With COVID-19, or the coronavirus, disrupting our lives and businesses, many of us are now finding ourselves in uncharted territory -- working from home.
Fortunately, mobile technology and cloud-based software make the transition from the workplace to the home office something that can happen pretty easily in most cases. Sitting down to actually complete work is where things can get tricky.
Working from home effectively requires a mindset shift coupled with structure and having the right resources.
Here are 5 tips for when your residence becomes a satellite office for your employer:
1. A Time & Place
Set a routine and stick to it -- Without something of a daily regimen, it gets easy to slip into habits that are unproductive and full of distractions. Working from home doesn’t necessarily mean working whenever you want from home, most employers expect you to maintain your regularly scheduled office hours. Nor is it a time to slip into weekend mode.
- Wake up at your normal time on weekdays
- Dress for work.
- Set workday hours (this includes breaks) that are strictly for working. Tasks like washing the dishes, starting dinner, processing laundry can happen on your off hours.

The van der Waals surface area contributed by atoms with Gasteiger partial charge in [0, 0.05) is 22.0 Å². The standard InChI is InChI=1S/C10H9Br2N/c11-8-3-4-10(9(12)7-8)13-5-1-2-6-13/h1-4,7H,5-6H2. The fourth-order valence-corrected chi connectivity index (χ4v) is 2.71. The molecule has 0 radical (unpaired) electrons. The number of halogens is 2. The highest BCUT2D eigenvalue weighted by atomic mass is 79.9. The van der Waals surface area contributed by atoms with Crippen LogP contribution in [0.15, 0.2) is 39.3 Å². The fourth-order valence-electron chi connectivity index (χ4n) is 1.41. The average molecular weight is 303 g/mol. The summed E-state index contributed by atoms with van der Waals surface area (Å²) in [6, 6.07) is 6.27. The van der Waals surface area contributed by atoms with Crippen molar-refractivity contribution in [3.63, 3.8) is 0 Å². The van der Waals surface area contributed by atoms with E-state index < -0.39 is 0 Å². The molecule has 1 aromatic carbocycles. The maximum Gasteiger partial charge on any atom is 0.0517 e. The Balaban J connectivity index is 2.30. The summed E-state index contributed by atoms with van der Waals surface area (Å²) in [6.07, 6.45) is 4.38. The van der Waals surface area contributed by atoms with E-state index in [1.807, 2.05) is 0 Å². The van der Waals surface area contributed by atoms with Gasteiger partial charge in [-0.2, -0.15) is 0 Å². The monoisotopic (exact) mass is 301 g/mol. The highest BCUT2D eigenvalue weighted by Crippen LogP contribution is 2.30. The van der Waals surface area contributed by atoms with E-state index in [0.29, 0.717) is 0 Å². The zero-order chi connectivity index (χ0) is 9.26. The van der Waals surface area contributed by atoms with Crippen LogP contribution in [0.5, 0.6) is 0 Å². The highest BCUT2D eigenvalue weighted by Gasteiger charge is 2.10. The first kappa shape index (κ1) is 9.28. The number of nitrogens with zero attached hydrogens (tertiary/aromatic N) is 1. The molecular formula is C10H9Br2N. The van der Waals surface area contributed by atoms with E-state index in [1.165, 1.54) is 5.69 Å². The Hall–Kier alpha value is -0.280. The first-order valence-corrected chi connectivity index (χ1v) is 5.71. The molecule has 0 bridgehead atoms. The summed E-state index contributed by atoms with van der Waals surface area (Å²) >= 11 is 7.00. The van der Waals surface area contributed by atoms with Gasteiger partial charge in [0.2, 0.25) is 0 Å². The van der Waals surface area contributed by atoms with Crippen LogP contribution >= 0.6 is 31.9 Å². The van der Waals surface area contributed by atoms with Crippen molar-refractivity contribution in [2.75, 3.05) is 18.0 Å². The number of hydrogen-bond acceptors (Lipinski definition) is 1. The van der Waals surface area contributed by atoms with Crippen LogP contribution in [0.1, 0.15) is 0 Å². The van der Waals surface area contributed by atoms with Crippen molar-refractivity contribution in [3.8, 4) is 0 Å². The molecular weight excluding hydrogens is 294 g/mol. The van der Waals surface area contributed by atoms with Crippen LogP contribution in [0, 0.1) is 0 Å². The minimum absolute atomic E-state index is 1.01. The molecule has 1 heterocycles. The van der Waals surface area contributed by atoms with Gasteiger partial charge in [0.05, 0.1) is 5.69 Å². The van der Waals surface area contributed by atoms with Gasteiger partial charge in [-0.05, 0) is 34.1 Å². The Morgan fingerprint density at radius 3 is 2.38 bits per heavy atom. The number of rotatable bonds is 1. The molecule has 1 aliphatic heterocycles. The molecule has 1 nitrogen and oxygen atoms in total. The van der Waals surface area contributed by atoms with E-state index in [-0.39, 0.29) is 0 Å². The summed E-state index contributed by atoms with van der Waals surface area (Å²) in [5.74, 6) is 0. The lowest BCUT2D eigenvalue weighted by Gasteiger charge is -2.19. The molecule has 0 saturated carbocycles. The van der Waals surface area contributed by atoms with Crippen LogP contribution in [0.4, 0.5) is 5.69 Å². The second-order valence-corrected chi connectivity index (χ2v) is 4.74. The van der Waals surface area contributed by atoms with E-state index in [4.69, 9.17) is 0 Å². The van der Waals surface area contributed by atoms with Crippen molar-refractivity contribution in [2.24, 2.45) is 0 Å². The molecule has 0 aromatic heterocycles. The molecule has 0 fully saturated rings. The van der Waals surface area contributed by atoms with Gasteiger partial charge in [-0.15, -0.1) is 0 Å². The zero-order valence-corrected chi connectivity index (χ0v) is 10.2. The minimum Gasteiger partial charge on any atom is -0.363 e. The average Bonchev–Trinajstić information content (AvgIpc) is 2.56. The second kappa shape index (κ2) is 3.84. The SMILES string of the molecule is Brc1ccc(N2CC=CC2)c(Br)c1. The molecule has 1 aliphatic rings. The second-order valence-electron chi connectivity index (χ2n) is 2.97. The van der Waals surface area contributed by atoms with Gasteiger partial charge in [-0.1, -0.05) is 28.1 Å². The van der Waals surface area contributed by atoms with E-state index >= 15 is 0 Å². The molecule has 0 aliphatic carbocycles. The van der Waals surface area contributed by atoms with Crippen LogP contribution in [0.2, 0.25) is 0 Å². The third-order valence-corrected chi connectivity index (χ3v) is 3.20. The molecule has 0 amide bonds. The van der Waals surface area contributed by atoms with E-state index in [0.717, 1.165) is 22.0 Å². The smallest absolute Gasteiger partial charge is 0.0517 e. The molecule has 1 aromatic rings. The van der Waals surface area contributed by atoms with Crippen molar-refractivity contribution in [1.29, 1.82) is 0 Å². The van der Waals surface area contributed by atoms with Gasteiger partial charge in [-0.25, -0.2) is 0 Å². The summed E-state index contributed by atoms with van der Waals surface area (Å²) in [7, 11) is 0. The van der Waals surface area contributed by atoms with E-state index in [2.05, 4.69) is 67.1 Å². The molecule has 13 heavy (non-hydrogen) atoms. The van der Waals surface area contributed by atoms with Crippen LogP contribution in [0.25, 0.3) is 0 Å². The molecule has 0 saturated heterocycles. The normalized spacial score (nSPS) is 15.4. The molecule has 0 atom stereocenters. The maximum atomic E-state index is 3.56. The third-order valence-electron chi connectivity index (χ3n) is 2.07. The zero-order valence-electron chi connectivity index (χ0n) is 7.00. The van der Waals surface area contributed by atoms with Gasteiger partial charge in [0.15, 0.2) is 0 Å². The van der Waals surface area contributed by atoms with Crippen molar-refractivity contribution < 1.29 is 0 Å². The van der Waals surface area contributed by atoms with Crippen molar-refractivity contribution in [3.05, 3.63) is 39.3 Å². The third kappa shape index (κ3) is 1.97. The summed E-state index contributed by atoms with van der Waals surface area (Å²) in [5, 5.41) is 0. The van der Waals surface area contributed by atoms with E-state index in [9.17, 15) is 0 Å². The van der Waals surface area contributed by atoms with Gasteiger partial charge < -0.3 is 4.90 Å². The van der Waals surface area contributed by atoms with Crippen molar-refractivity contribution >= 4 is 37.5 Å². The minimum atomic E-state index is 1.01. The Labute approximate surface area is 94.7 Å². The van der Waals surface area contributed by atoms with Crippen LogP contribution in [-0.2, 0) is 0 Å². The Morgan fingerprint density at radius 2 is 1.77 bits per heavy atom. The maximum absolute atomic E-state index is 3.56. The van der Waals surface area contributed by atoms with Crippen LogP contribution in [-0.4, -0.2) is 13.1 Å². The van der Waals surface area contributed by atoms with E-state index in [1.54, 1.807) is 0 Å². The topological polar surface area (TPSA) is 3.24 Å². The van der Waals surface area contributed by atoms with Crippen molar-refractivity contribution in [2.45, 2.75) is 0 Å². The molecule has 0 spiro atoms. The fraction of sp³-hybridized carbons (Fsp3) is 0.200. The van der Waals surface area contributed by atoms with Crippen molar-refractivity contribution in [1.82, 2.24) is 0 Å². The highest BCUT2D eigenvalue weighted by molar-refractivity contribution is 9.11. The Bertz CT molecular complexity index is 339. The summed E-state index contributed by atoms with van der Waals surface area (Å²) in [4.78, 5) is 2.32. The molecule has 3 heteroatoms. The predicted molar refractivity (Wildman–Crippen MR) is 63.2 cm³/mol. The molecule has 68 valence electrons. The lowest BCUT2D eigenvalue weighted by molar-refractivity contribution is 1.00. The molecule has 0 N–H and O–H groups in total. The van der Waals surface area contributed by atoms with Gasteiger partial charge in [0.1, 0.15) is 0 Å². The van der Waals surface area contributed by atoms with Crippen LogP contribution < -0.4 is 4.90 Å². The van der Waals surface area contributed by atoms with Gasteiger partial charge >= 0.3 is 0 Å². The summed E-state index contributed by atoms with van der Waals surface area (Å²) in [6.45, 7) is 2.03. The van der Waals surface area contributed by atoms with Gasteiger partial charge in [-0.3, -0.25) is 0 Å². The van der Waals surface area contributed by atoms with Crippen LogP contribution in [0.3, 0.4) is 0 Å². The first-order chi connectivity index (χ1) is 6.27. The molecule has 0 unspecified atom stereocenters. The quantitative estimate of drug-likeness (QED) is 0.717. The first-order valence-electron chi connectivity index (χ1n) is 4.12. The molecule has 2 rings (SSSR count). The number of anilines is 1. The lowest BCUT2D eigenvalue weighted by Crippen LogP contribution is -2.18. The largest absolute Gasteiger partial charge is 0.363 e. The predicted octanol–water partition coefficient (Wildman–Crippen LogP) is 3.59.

- Set a time to stop work for the day
Setting a routine is critical if you’re a parent with kids at home. Remember: kids need structure to their days -- even the older ones. While it is challenging to work in the same place as your family, maintaining a schedule gives a sense of normalcy and allows everyone to accomplish what they need to.
Dedicate a space just for work -- For those with home offices, this is an easy one. Get in the mindset that aside from location, there’s no difference between your workspace at home and your desk back at the office.
Tip: Set up your home office to resemble your work office as closely as possible. This makes sitting down to actually complete work easier.
If you don’t have a home office, try to find a space -- or spaces -- at home where you’re relatively undisturbed. Key considerations include:
- Away from noise makers, such as a TV
- Out of high-traffic areas, like the kitchen
- A place where work-related materials won’t be disturbed when you step away
Tip: A good pair of headphones is a useful tool to allow you tune-out potential distractions around you.
At the same time, it’s important to keep your workspace separate from your living space and be able to step away from it at the end of the workday. Under normal circumstances, both facets of your life are not under one roof. Setting a healthy boundary between your workspace and the rest of your home allows you to better maintain that now important work-life/homelife balance.
2. Set Rules
This goes hand-in-hand with keeping a routine. Just because you’re now working from home doesn’t mean you’re available for everything that comes up. You also shouldn’t feel like you’re suddenly working in a noisy college dorm.